As soon as the collection became available to researchers, Dr. Sarah Strauss, History Faculty at The Packer Collegiate Institute, immediately made use of it. She developed an advanced topics history course called Making History. The course enables students to conduct original research to gain insight into history by using the materials held in the Packer Collegiate Institute records (2014.019) housed at Brooklyn Historical Society’s Othmer Library. Students visit the Othmer Library much like any other researchers, but with special assistance from Reference Librarian Cecily Dyer and supervision from Dr. Strauss. Throughout the semester, students learn about care and handling of rare documents, take photographs of relevant materials, record citations, and develop their skills as historians. The students’ focused research is delivered in two forms: first, in the composition of a scholarly essay; and second, in a public presentation at a scholarly symposium held at the end of the academic year. The Packer Collegiate Institute: A Story of Education in Brooklyn website features the first year’s student presentations and this year’s student essays. The Student Projects section of the site will grow with each Making History class that delves into Packer’s history using the archival collection.
“Last year I took Packer’s new Advanced Topics class in archival research, where we were given access to hundreds of boxes of the school’s historical primary sources. It was a really unique experience to be a high school student doing such intense research—being trusted to handle important documents and artifacts, some of which dated back to the 1800s. It was both exciting and somewhat nerve-racking to delve into those initial boxes…Stepping into the BHS library, and settling down with a box, I immediately felt like I was traveling back in time. Being able to spend so much focused time with just a handful of archives was a very intimate experience. For my research project, I looked at some of Packer’s curriculum catalogues from the 1950s and ‘60s, along with editorials from Packer’s student publications from the ‘60s and ‘70s on issues pertaining to feminism and freedom of expression. After just a few visits to the library, I felt like I really knew the girls whose writing I had been picking apart and analyzing, and that’s what made the research, as difficult as it was at times, that much more interesting and exciting to conduct.”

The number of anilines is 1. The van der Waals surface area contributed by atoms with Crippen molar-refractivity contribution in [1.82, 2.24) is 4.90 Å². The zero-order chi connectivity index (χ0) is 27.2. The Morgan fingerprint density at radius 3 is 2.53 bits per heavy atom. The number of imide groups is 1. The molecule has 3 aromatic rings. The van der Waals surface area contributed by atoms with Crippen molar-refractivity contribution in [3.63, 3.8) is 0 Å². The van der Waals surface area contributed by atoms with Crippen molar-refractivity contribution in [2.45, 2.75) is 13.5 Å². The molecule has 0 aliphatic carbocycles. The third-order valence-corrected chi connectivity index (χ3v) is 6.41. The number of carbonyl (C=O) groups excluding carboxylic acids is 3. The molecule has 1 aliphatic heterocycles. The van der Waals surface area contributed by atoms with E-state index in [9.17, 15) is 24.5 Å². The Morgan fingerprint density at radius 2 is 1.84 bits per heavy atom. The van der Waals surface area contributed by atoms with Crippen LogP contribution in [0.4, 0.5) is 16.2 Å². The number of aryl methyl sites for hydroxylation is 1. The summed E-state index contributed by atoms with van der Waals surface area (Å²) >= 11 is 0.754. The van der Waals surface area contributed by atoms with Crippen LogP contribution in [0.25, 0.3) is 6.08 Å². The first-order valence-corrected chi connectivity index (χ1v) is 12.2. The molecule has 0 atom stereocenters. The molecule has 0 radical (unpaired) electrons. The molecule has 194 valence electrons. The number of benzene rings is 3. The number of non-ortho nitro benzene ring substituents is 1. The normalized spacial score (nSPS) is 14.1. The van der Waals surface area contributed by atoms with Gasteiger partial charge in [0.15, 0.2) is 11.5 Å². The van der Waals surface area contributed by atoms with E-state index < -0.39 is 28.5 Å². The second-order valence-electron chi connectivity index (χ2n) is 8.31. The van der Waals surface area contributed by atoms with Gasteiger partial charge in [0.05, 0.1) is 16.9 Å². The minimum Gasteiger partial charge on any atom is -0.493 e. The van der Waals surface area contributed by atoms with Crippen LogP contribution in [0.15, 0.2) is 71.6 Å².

Testimonial from Delilah Righter, Class of 2017
In addition to the Packer Making History course, BHS’s Teen Council also benefitted from access to the Packer records. The program welcomes 15 – 20 high school students from various local high schools to research and interpret an element of Brooklyn history. Inspired by the Women’s Marches and the importance of education for their generation, the 2017 Brooklyn Historical Society Teen Council created an exhibition called Wise Eyes: Still Woke about Brooklyn women, past and present, who’ve been active catalysts for education and empowerment. They selected two Packer alumnae to feature directly in the exhibition. Mary Ingraham Bunting Smith (1910 – 1998) was an advocate and leader for women in higher education and the sciences in the second half of the twentieth century. Lucy Burns (1978 – 1966) was a leader in the movement for woman suffrage and co-founder of the National Woman’s Party. Burns and Bunting Smith share the space with three other Brooklynites: Elsie Richardson, Esther Cooper Jackson, and Debbie Almontaser. The exhibition runs through May 15, 2018 on BHS’s 2nd floor, appropriately located just beyond the Othmer Library entrance.
Not only does the website tell the story of The Packer Collegiate Institute, but it represents the second BHS website to use a new method of providing digital access to its collections. Similar to BHS’s Oral History Portal, the site is built on WordPress, and uses custom plugins that make it easy to add content with rich metadata descriptions. Integrating this metadata with the school’s rich historical narrative, the site offers a click-through to rich and descriptive cataloging information in the website’s Gallery. This integrated approach to building digital platforms, led by Brooklyn Historical Society’s Managing Director of Library & Archives Julie I. May, can serve as a model for other similarly sized and resourced repositories seeking to make oral histories, photographs, artifacts, and fine collections digitally accessible. Toward that end, BHS has made the custom plugins open source and freely available on GitHub.
Visit The Packer Collegiate Institute: A Story of Education in Brooklyn at brooklynhistory.org/packer